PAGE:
Tiananmen 2.0: Why China Is Not Immune to the Tunisia Effect

In spite of China's image as a high-functioning economy, many of the social causes of mass discontent that exploded in the Arab world -- endemic corruption, income inequality, labor unrest, inflation, pollution -- continue to plague the nation.
This post was published on the now-closed HuffPost Contributor platform. Contributors control their own work and posted freely to our site. If you need to flag this entry as abusive, send us an email.

Last spring, I was waiting for a bus in Cairo. Dawn was just breaking, and Tahrir Square, where the bus station was located, was empty except for the omnipresent face of Hosni Mubarak, on posters that covered giant billboards and buildings all over the city. In the cafes where men sipped tea and smoked hookahs, there was no smell of a revolution brewing. Instead, there was a lingering sense of resignation that the country might be condemned to live under Mubarak forever.

Less than a year later in January, images of the Egyptian revolution flashed across TV screens worldwide, and Tahrir Square had become unrecognizable! As people power explodes across the Arab world ­-- first in Tunisia, then in Egypt, now in Bahrain, Libya and elsewhere -- one can't help but wonder if we may be witnessing the fourth wave of democratization. If so, can 1.5 billion people living under the Chinese Communist Party ride this wave to democracy and freedom?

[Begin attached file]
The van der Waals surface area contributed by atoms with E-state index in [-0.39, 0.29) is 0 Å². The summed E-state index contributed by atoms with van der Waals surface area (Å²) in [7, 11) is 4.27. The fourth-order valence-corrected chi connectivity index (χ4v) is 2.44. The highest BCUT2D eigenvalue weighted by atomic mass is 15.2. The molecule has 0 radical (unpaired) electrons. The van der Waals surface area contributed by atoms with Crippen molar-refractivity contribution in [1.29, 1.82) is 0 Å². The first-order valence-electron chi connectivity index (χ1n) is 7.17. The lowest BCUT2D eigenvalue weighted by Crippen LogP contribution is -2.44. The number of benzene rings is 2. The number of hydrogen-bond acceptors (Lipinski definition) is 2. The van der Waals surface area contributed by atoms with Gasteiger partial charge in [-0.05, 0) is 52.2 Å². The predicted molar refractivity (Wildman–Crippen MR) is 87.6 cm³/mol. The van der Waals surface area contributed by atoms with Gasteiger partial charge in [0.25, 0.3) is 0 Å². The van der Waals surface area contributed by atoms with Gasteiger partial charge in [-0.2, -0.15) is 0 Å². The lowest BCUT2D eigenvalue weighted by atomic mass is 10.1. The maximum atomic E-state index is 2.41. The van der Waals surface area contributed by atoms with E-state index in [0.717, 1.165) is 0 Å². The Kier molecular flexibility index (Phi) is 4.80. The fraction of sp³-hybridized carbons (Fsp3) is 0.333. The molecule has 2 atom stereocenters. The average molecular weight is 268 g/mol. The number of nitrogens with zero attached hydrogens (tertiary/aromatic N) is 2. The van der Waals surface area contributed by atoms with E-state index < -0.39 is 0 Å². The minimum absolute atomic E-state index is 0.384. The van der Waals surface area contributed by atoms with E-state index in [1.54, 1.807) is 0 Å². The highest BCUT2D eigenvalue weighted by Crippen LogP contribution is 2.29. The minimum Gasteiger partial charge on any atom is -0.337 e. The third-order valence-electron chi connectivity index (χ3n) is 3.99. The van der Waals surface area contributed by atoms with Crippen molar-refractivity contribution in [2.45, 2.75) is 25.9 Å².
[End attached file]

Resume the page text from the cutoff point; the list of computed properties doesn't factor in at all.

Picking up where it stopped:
Before the dust has settled on the Arab spring, analysts are citing poverty, unemployment and corruption as the three main causes of the uprisings in Egypt and Tunisia. Arguing that these socioeconomic conditions and statistics are missing in today's China, some are quick to dismiss any possibility of Beijing's rule being shaken by the Tunisia effect. But let us remember an enduring lesson from history. Statistics don't make revolutions; people do.

A few years ago, I traveled to Palestine to attend a conference on nonviolence with a friend of mine. One evening, after the panels and workshops were over, we found ourselves sitting with the pioneering theorist of nonviolent conflict, Dr. Gene Sharp. Discussing the likelihood of mass protests in Tibet and China, we asked him what he thought was the single most important ingredient to make a revolution.

"Hope," he answered, without a moment's hesitation, in a tone that indicated mild surprise at how we could not know such a basic fact of life.